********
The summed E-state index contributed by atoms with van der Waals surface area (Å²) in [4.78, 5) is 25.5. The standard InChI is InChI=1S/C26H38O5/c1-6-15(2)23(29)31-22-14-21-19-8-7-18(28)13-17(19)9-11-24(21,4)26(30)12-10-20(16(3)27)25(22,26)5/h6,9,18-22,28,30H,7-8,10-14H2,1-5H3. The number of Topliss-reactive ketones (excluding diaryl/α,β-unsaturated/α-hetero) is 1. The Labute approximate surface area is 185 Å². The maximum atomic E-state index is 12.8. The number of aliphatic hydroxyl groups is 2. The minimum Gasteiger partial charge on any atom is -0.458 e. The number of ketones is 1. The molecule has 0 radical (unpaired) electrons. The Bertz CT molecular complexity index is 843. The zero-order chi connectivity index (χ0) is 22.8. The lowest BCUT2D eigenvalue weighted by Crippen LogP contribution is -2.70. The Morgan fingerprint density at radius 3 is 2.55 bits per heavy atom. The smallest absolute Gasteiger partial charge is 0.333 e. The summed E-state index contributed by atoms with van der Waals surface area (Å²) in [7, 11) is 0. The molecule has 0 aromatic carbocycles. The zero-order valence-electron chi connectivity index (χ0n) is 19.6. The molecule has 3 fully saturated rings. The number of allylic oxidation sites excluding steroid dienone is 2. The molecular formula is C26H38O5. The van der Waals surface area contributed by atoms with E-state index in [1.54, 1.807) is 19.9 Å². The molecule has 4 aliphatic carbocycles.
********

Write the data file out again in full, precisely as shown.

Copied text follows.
The summed E-state index contributed by atoms with van der Waals surface area (Å²) in [4.78, 5) is 25.5. The standard InChI is InChI=1S/C26H38O5/c1-6-15(2)23(29)31-22-14-21-19-8-7-18(28)13-17(19)9-11-24(21,4)26(30)12-10-20(16(3)27)25(22,26)5/h6,9,18-22,28,30H,7-8,10-14H2,1-5H3. The number of Topliss-reactive ketones (excluding diaryl/α,β-unsaturated/α-hetero) is 1. The Labute approximate surface area is 185 Å². The maximum atomic E-state index is 12.8. The number of aliphatic hydroxyl groups is 2. The minimum Gasteiger partial charge on any atom is -0.458 e. The number of ketones is 1. The molecule has 0 radical (unpaired) electrons. The Bertz CT molecular complexity index is 843. The zero-order chi connectivity index (χ0) is 22.8. The lowest BCUT2D eigenvalue weighted by Crippen LogP contribution is -2.70. The Morgan fingerprint density at radius 3 is 2.55 bits per heavy atom. The smallest absolute Gasteiger partial charge is 0.333 e. The summed E-state index contributed by atoms with van der Waals surface area (Å²) in [7, 11) is 0. The molecule has 0 aromatic carbocycles. The zero-order valence-electron chi connectivity index (χ0n) is 19.6. The molecule has 3 fully saturated rings. The number of allylic oxidation sites excluding steroid dienone is 2. The molecular formula is C26H38O5. The van der Waals surface area contributed by atoms with E-state index in [1.54, 1.807) is 19.9 Å². The molecule has 4 aliphatic carbocycles.